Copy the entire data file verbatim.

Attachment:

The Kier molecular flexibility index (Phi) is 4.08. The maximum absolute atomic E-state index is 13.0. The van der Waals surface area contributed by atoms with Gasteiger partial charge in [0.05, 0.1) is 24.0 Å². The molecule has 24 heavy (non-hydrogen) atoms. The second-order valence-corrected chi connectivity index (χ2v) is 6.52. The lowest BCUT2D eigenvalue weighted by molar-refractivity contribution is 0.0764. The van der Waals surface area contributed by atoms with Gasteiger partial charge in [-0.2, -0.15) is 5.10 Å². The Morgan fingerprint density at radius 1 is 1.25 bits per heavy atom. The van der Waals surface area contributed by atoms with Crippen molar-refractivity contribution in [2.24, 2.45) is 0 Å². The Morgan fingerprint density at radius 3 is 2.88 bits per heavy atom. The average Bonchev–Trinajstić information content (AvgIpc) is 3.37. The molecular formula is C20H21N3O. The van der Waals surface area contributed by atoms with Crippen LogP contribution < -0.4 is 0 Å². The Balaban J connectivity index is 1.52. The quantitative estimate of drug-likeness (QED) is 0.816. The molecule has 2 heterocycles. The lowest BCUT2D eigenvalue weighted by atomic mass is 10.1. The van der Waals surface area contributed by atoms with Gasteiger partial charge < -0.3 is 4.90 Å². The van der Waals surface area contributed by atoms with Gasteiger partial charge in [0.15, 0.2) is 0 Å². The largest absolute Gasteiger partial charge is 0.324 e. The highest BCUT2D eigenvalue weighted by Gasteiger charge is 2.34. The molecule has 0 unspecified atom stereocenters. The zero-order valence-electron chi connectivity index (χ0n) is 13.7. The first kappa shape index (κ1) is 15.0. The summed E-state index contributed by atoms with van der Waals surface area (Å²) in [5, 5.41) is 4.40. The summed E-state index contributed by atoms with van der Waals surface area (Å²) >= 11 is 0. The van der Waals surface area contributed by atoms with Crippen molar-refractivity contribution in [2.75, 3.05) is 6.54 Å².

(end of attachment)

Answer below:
The Kier molecular flexibility index (Phi) is 4.08. The maximum absolute atomic E-state index is 13.0. The van der Waals surface area contributed by atoms with Gasteiger partial charge in [0.05, 0.1) is 24.0 Å². The molecule has 24 heavy (non-hydrogen) atoms. The second-order valence-corrected chi connectivity index (χ2v) is 6.52. The lowest BCUT2D eigenvalue weighted by molar-refractivity contribution is 0.0764. The van der Waals surface area contributed by atoms with Gasteiger partial charge in [-0.2, -0.15) is 5.10 Å². The Morgan fingerprint density at radius 1 is 1.25 bits per heavy atom. The van der Waals surface area contributed by atoms with Crippen molar-refractivity contribution in [2.24, 2.45) is 0 Å². The Morgan fingerprint density at radius 3 is 2.88 bits per heavy atom. The average Bonchev–Trinajstić information content (AvgIpc) is 3.37. The molecular formula is C20H21N3O. The van der Waals surface area contributed by atoms with Crippen LogP contribution < -0.4 is 0 Å². The Balaban J connectivity index is 1.52. The quantitative estimate of drug-likeness (QED) is 0.816. The molecule has 2 heterocycles. The lowest BCUT2D eigenvalue weighted by atomic mass is 10.1. The van der Waals surface area contributed by atoms with Gasteiger partial charge < -0.3 is 4.90 Å². The van der Waals surface area contributed by atoms with Gasteiger partial charge in [0.15, 0.2) is 0 Å². The largest absolute Gasteiger partial charge is 0.324 e. The highest BCUT2D eigenvalue weighted by Gasteiger charge is 2.34. The molecule has 0 unspecified atom stereocenters. The zero-order valence-electron chi connectivity index (χ0n) is 13.7. The first kappa shape index (κ1) is 15.0. The summed E-state index contributed by atoms with van der Waals surface area (Å²) in [5, 5.41) is 4.40. The summed E-state index contributed by atoms with van der Waals surface area (Å²) >= 11 is 0. The van der Waals surface area contributed by atoms with Crippen molar-refractivity contribution in [2.75, 3.05) is 6.54 Å².